The E3 ubiquitin ligase COP1 (CONSTITUTIVE PHOTOMORPHOGENIC1) plays a key role in the repression of the plant photomorphogenic development in darkness. In the presence of light, COP1 is inactivated by a mechanism which is not completely understood. This leads to accumulation of COP1's target transcription factors, which initiates photomorphogenesis, resulting in dramatic changes of the seedling's physiology.Here we use a mathematical model to explore the possible mechanism of COP1 modulation upon dark/light transition in Arabidopsis thaliana based upon data for two COP1 target proteins: HY5 and HFR1, which play critical roles in photomorphogenesis. The main reactions in our model are the inactivation of COP1 by a proposed photoreceptor-related inhibitor I and interactions between COP1 and a CUL4 (CULLIN4)-based ligase. For building and verification of the model, we used the available published and our new data on the kinetics of HY5 and HFR1 together with the data on COP1 abundance. HY5 has been shown to accumulate at a slower rate than HFR1. To describe the observed differences in the timecourses of the "slow" target HY5 and the "fast" target HFR1, we hypothesize a switch between the activities of COP1 and CUL4 ligases upon dark/light transition, with COP1 being active mostly in darkness and CUL4 in light. The model predicts a bi-phasic kinetics of COP1 activity upon the exposure of plants to light, with its restoration after the initial decline and the following slow depletion of the total COP1 content. CUL4 activity is predicted to increase in the presence of light. We propose that the ubiquitin ligase switch is important for the complex regulation of multiple transcription factors during plants development. In addition, this provides a new mechanism for sensing the duration of light period, which is important for seasonal changes in plant development. © 2010 Elsevier Ltd.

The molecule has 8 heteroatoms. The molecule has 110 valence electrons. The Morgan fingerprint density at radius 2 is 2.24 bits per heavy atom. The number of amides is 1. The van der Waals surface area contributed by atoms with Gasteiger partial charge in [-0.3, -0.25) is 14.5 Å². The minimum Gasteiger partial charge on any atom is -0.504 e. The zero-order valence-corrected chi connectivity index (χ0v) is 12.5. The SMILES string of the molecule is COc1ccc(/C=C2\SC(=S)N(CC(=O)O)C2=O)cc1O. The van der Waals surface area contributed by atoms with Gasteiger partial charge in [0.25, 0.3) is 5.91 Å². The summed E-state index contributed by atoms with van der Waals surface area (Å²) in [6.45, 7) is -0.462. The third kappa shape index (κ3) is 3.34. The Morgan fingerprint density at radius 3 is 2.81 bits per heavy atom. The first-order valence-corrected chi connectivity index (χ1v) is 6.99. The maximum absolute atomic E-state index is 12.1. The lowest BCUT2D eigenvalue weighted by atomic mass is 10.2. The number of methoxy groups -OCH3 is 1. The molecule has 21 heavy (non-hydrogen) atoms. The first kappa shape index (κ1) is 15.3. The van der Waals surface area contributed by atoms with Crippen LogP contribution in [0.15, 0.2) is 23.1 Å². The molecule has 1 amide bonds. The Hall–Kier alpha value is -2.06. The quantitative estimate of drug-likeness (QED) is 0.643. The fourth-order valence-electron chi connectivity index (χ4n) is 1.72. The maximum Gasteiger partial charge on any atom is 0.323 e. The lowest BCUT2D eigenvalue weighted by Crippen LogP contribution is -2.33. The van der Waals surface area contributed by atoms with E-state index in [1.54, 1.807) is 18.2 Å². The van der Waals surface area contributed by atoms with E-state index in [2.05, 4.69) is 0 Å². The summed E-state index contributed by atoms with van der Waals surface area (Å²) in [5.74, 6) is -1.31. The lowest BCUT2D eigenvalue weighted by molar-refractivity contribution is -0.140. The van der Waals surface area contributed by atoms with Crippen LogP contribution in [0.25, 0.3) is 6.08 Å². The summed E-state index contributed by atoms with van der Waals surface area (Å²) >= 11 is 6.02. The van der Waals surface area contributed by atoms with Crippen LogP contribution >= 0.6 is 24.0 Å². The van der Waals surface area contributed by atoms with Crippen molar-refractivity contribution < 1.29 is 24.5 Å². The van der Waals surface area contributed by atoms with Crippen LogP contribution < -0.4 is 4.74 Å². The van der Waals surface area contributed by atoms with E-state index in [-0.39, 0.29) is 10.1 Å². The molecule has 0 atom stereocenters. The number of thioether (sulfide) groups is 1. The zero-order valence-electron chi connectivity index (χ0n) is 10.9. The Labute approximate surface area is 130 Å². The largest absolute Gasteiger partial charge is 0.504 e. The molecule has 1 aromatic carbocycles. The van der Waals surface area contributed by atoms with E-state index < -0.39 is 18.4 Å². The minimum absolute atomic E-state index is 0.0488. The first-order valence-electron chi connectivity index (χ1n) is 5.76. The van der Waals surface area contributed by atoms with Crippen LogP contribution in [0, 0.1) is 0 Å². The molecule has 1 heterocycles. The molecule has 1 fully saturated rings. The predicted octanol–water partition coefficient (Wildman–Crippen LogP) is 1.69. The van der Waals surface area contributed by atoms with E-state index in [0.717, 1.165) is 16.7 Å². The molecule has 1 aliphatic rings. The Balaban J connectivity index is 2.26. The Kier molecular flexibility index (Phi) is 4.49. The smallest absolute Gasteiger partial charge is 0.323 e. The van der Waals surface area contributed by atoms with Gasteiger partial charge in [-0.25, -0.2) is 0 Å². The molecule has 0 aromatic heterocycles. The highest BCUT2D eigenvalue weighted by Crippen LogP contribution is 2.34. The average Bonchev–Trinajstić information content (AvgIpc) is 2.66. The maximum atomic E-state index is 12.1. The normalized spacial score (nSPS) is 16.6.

Pokhilko, A., Ramos, J. A., Holtan, H., Maszle, D. R., Khanna, R., & Millar, A. J. (2011). Ubiquitin ligase switch in plant photomorphogenesis: A hypothesis. Journal of Theoretical Biology, 270(1), 31–41. https://doi.org/10.1016/j.jtbi.2010.11.021